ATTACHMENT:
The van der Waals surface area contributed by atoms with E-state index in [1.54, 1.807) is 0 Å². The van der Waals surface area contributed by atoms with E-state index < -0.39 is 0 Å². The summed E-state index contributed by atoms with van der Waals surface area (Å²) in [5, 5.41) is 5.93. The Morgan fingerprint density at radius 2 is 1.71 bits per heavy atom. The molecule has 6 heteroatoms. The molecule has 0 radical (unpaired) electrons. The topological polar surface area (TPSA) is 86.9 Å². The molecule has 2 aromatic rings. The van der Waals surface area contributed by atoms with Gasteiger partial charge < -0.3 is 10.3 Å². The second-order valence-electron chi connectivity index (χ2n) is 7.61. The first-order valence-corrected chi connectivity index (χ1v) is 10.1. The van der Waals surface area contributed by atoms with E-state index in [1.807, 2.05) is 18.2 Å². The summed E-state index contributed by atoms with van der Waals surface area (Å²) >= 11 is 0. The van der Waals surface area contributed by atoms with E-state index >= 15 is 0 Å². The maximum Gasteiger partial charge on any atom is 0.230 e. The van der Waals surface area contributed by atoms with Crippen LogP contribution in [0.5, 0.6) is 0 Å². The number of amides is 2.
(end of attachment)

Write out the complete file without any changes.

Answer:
The van der Waals surface area contributed by atoms with E-state index in [1.54, 1.807) is 0 Å². The van der Waals surface area contributed by atoms with E-state index < -0.39 is 0 Å². The summed E-state index contributed by atoms with van der Waals surface area (Å²) in [5, 5.41) is 5.93. The Morgan fingerprint density at radius 2 is 1.71 bits per heavy atom. The molecule has 6 heteroatoms. The molecule has 0 radical (unpaired) electrons. The topological polar surface area (TPSA) is 86.9 Å². The molecule has 2 aromatic rings. The van der Waals surface area contributed by atoms with Gasteiger partial charge < -0.3 is 10.3 Å². The second-order valence-electron chi connectivity index (χ2n) is 7.61. The first-order valence-corrected chi connectivity index (χ1v) is 10.1. The van der Waals surface area contributed by atoms with E-state index in [1.807, 2.05) is 18.2 Å². The summed E-state index contributed by atoms with van der Waals surface area (Å²) >= 11 is 0. The van der Waals surface area contributed by atoms with E-state index >= 15 is 0 Å². The maximum Gasteiger partial charge on any atom is 0.230 e. The van der Waals surface area contributed by atoms with Crippen LogP contribution in [0.5, 0.6) is 0 Å². The number of amides is 2.